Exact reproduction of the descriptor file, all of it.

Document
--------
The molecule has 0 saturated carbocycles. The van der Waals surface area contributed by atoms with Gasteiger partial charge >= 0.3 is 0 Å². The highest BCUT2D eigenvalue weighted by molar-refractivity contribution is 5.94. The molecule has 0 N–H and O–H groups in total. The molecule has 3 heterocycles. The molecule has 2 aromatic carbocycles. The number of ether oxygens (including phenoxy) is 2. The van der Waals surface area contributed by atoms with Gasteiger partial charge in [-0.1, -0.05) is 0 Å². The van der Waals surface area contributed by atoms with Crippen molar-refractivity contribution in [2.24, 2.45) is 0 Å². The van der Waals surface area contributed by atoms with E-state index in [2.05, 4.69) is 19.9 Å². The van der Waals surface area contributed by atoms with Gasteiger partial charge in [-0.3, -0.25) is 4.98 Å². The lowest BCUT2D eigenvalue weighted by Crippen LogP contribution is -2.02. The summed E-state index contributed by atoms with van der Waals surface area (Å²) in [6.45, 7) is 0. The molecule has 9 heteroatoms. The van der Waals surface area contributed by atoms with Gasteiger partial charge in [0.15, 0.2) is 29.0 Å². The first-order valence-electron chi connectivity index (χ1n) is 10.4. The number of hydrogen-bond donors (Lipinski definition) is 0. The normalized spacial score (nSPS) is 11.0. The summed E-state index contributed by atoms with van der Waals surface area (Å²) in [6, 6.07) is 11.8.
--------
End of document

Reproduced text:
The molecule has 0 saturated carbocycles. The van der Waals surface area contributed by atoms with Gasteiger partial charge >= 0.3 is 0 Å². The highest BCUT2D eigenvalue weighted by molar-refractivity contribution is 5.94. The molecule has 0 N–H and O–H groups in total. The molecule has 3 heterocycles. The molecule has 2 aromatic carbocycles. The number of ether oxygens (including phenoxy) is 2. The van der Waals surface area contributed by atoms with Gasteiger partial charge in [-0.1, -0.05) is 0 Å². The van der Waals surface area contributed by atoms with Crippen molar-refractivity contribution in [2.24, 2.45) is 0 Å². The van der Waals surface area contributed by atoms with E-state index in [2.05, 4.69) is 19.9 Å². The van der Waals surface area contributed by atoms with Gasteiger partial charge in [-0.3, -0.25) is 4.98 Å². The lowest BCUT2D eigenvalue weighted by Crippen LogP contribution is -2.02. The summed E-state index contributed by atoms with van der Waals surface area (Å²) in [6.45, 7) is 0. The molecule has 9 heteroatoms. The van der Waals surface area contributed by atoms with Gasteiger partial charge in [0.15, 0.2) is 29.0 Å². The first-order valence-electron chi connectivity index (χ1n) is 10.4. The number of hydrogen-bond donors (Lipinski definition) is 0. The normalized spacial score (nSPS) is 11.0. The summed E-state index contributed by atoms with van der Waals surface area (Å²) in [6, 6.07) is 11.8.